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The Associated Press May 28, 2010, 11:01AM ET

Mississippi Power will proceed with coal plant

Mississippi Power Co. will proceed with a planned coal-fired, electric-generating plant in Kemper County after state regulators relaxed restrictions it had placed on the project.

The utility announced its decision Thursday after a thorough review of an order issued this week by the Public Service Commission.

Tommy Anderson, Mississippi Power vice president of generation development, said the company will move forward to finance and construct the plant.

"While this was not what was requested, we view this order as one we can accept and it will allow us to be able to unlock the tremendous value the Kemper County IGCC Project brings to our customers," Anderson said in a statement.

The PSC voted 2-1 Wednesday to ease restrictions it earlier had placed on the plant. The panel's latest order said Mississippi Power's construction costs passed on to ratepayers could be no more than $2.88 billion. The PSC said the costs could go no higher unless it could show that concrete, steel and other building costs went up.

The PSC said the rate increases could not occur until Jan. 1, 2012.

Last month, the PSC had capped construction at $2.4 billion, but the utility said that condition and others made it impossible to finance or build the plant.

Mississippi Power, a subsidiary of the Atlanta-based Southern Co., has said the plant would use a new technology that converts lignite into a gas that would fuel turbines to create electricity. Company officials said the lignite would be locally mined and would be cheaper than natural gas.

The utility said more than 4 billion tons of lignite are underground in Kemper County, and it has options on 30,000 acres.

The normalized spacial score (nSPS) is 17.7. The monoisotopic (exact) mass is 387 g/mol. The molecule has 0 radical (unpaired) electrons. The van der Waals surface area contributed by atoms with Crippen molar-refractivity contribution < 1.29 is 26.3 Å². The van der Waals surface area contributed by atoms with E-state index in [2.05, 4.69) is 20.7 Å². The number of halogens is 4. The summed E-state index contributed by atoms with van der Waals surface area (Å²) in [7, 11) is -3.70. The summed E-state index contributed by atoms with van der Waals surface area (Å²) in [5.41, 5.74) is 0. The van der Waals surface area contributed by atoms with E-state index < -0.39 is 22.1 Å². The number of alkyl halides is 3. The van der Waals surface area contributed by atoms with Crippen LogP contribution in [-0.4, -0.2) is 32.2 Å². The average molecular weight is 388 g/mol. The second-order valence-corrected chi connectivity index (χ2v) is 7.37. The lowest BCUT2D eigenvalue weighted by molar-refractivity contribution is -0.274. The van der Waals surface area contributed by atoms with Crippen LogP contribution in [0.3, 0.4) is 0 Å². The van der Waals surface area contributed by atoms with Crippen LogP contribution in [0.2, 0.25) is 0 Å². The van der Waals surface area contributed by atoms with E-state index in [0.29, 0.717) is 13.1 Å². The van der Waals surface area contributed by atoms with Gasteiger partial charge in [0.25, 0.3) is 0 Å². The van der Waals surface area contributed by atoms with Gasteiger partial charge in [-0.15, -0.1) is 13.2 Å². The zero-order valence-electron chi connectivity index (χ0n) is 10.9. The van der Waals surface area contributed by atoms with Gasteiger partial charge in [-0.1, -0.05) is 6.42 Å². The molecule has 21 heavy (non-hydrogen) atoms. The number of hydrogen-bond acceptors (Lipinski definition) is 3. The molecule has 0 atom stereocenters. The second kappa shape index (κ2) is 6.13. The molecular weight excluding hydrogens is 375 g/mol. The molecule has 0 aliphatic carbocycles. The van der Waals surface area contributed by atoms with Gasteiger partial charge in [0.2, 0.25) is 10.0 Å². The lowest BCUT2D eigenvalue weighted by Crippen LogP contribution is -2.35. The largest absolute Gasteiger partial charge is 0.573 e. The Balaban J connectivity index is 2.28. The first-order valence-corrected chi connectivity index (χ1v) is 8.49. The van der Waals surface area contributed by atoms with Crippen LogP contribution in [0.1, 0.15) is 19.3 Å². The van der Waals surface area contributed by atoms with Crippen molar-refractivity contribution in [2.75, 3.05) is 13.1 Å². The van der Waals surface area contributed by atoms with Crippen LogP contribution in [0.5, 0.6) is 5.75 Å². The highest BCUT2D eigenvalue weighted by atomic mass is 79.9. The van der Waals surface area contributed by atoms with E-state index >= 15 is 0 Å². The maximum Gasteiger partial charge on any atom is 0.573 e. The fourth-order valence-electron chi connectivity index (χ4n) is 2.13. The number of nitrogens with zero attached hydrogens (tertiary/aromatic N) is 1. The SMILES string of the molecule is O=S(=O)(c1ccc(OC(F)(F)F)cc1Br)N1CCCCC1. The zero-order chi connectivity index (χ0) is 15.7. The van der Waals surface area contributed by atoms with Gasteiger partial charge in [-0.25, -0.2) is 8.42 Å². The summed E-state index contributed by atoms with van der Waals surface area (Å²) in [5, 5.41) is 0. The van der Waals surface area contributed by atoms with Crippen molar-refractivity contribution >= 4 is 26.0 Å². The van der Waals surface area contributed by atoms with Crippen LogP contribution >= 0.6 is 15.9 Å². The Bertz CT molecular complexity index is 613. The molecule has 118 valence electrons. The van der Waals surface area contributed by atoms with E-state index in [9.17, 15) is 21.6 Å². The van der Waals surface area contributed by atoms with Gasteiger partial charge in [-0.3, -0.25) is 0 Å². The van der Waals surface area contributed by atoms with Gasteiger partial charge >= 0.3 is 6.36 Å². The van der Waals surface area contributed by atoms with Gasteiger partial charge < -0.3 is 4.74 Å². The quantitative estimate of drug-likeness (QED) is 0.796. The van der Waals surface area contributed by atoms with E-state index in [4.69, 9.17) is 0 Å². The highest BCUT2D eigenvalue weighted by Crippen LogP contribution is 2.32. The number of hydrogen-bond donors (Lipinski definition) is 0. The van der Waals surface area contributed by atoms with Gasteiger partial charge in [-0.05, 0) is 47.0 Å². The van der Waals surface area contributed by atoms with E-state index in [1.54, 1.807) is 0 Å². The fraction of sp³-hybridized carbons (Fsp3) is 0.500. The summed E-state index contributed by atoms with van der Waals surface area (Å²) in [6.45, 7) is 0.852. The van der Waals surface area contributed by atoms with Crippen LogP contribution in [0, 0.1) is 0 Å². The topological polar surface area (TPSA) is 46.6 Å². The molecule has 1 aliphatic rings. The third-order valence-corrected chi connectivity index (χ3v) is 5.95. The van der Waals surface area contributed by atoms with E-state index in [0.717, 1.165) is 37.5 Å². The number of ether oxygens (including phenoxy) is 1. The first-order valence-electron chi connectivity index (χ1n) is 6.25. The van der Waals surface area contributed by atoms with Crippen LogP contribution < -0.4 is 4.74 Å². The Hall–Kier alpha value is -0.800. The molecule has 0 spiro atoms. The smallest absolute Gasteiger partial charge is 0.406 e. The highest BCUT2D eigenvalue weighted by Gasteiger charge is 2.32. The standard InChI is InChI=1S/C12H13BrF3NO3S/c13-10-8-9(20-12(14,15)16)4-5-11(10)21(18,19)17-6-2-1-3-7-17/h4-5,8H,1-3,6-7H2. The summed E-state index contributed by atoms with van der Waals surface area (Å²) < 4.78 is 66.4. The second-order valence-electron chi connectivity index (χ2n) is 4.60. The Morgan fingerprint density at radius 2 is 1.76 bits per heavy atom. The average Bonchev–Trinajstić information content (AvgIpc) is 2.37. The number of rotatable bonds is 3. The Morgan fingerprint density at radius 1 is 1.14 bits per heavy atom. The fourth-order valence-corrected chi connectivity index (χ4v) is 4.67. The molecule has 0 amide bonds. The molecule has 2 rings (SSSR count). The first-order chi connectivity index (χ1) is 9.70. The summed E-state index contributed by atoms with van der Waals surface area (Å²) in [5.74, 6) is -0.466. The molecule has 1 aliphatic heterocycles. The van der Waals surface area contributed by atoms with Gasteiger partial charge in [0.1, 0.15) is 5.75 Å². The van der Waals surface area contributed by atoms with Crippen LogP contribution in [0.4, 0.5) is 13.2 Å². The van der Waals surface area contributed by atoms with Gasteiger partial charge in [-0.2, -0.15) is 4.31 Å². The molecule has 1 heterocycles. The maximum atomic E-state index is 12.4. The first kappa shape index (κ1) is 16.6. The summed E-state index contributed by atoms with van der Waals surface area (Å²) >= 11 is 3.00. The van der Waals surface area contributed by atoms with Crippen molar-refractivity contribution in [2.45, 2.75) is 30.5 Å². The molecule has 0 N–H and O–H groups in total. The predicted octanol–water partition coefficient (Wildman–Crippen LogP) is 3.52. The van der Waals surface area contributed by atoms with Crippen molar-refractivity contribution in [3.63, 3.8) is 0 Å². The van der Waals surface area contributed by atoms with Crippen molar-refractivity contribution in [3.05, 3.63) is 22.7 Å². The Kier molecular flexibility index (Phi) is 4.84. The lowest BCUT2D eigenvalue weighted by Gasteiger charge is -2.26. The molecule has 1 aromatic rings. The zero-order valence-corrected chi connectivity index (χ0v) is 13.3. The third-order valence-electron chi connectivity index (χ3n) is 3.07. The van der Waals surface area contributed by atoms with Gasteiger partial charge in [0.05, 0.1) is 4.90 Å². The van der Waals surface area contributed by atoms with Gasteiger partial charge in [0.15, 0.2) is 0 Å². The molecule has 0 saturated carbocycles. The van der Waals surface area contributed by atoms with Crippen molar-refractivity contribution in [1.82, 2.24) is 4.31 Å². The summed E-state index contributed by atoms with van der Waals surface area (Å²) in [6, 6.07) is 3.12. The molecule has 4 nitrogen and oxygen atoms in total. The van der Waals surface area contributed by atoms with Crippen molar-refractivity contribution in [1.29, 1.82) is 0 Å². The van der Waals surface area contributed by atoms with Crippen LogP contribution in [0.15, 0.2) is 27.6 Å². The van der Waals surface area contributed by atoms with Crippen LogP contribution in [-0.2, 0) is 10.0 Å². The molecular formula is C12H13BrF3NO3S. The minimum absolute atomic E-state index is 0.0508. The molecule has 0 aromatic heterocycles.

The proposed 582-megawatt plant is expected to begin generating power by 2014, according to the utility.

Mississippi Power officials say the plant will create 260 permanent jobs and 1,000 jobs during the construction phase.

Brian Henson, executive director of the Kemper County Economic Development Authority, said many in the community support the project, mainly because of the jobs it will create. He said the county's unemployment rate is 14.1 percent.

"It's one of those projects you wish for, but you never actually see," Henson said.

Environmental groups, including the Mississippi Sierra Club, are among those opposed to the project, which they've described as dirty, expensive and unnecessary. Mississippi Sierra Club Director Louie Miller criticized the PSC's latest decision, saying the panel had shifted the risk of the project to ratepayers.

"Now customers of Mississippi Power likely will see their electric bills increase to pay for a coal-burning plant that no one including the PSC can prove is absolutely needed," Miller said.

Henson acknowledged there's some local concern about the rate increases, but many residents feel it's a fair trade-off.

"I know they're concerned about rates, period. The fact is, they're going up whether you build it or not," Henson said. "Most of the people that call me that are complaining are complaining because they want jobs and they want to go work."

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